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    Thanks for the replies. unfortunately a solar system here is not really an option. A good rain powered hot water heater might be more the answer. ;) The toyotomi is actually a oil fired on demand hot water heater. The boiler mate does seem to lose a lot of heat. It is always pretty warm to the touch. I thought about insulating it, and have read some forums about using Phosphoric acid nickel safe ice machine cleaner to clean out the coil, and that seems to have improved the efficiency for some people. I was thinking about just replacing the boiler mate with the toyotomi om-148 on demand water heater just for the domestic side as I have one that provides hot water for my wife's small restaurant and that seems to keep up just fine using a minimal amount of heating fuel. but then I noticed the bigger unit that is supposed to work for hydronic heating as well as supplying domestic hot water. so I thought for a couple hundred bucks more, why not just replace the whole thing. And when the wood stove is operational the hydronic system almost never cycles. I don't know if the om-180 is a newer unit, but there doesn't seem to be a lot of info out there. I had thought of talking to a dealer, but they kind like to sell things, and I was hoping to get a more unbiased opinion before I talked to a dealer. I am also wondering if anyone knows how many square feet a toyotomi might be able to handle. the house is about 2800 square feet. the weil mclain I have is rated at 100,000 btu and the om-180 is rated at 148,000 btu so I thought it might do the trick, but I am no expert, just a motivated do it yourselfer.
  5. Jeff S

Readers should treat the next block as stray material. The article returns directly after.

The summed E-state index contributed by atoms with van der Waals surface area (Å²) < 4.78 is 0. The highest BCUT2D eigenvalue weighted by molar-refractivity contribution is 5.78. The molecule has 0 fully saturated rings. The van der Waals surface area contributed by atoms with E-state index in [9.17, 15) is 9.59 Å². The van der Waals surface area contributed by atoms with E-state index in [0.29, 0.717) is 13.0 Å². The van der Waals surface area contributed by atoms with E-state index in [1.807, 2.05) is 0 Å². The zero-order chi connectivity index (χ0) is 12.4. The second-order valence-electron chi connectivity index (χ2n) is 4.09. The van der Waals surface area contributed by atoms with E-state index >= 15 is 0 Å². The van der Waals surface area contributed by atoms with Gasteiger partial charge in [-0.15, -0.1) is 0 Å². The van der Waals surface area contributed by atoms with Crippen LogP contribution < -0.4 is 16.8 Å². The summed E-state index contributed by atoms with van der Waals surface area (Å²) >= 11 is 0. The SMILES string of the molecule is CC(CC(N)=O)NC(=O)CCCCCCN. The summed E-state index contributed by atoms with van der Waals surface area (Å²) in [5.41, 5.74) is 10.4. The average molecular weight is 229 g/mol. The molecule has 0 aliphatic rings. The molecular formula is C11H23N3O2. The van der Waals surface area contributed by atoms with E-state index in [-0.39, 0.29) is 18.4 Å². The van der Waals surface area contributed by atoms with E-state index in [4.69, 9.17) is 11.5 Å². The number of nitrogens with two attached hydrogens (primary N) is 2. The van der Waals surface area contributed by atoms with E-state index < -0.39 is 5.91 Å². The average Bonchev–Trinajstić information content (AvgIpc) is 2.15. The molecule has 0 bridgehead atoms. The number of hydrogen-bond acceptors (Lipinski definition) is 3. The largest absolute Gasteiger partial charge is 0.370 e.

Jeff S Feeling the Heat

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    Sure seems like a lot of bother and expense to replace a working system that you only use occasionally when your not burning wood or to supplement the wood,payback saving may be hard to justify.Even a new system would need to cycle periodically under the same conditions.Steam man had a good point about insulating the boilermate and surrounding pipes.I also like the heat manager idea it would limit cycle time and increase the longevity of your existing system.
  6. brewer_nd

    brewer_nd New Member

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    Ok, I forgot to address the heat manager. I have no idea what that is or how that works. Also, while the system works, my fuel bill was around $700 last month. That was without the wood stove burning. Just moved into this house this winter and though I have a good wood supply, it is mostly green, so kind of a pain to burn. After seeing the fuel bill I figured I would go ahead and start burning some. I feel like the boiler cycles on a LOT without the wood stove burning. Though I feel that the existing system is technically working, it seems to be using a lot of fuel for what it needs to do. it seems like it spends a lot of time keeping a 40 gallon tank of water hot so that we can use hot water twice a day. We cannot take a shower for more than about exactly the time it takes to get clean. (personally I like to linger for a couple of minutes under the hot water. it is cold here) And we cannot fill a bathtub with a hot bath for the kids. and when the hot water runs out, BAM! it is gone. it doesn't fade. it goes from hot to cold in about 20 seconds. I don't really think my system is working properly. and I feel like it is an old system, installed when fuel was a lot cheaper, so I was looking for options.
  7. Jeff S

    Jeff S Feeling the Heat